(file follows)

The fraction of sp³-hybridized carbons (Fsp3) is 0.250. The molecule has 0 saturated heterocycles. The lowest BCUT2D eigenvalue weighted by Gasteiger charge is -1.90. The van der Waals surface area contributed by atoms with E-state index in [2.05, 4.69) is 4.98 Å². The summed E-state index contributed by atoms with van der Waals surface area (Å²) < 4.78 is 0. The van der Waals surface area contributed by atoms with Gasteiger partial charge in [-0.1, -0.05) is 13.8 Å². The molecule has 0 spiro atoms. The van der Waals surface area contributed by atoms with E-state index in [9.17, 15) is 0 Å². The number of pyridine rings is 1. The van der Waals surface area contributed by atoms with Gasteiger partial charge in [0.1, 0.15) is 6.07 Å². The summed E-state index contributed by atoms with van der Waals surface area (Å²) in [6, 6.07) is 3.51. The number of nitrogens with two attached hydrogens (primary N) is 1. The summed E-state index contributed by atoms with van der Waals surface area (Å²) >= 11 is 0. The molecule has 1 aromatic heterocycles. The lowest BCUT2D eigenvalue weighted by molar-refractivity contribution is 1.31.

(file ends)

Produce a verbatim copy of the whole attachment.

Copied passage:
The fraction of sp³-hybridized carbons (Fsp3) is 0.250. The molecule has 0 saturated heterocycles. The lowest BCUT2D eigenvalue weighted by Gasteiger charge is -1.90. The van der Waals surface area contributed by atoms with E-state index in [2.05, 4.69) is 4.98 Å². The summed E-state index contributed by atoms with van der Waals surface area (Å²) < 4.78 is 0. The van der Waals surface area contributed by atoms with Gasteiger partial charge in [-0.1, -0.05) is 13.8 Å². The molecule has 0 spiro atoms. The van der Waals surface area contributed by atoms with E-state index in [9.17, 15) is 0 Å². The number of pyridine rings is 1. The van der Waals surface area contributed by atoms with Gasteiger partial charge in [0.1, 0.15) is 6.07 Å². The summed E-state index contributed by atoms with van der Waals surface area (Å²) in [6, 6.07) is 3.51. The number of nitrogens with two attached hydrogens (primary N) is 1. The summed E-state index contributed by atoms with van der Waals surface area (Å²) >= 11 is 0. The molecule has 1 aromatic heterocycles. The lowest BCUT2D eigenvalue weighted by molar-refractivity contribution is 1.31.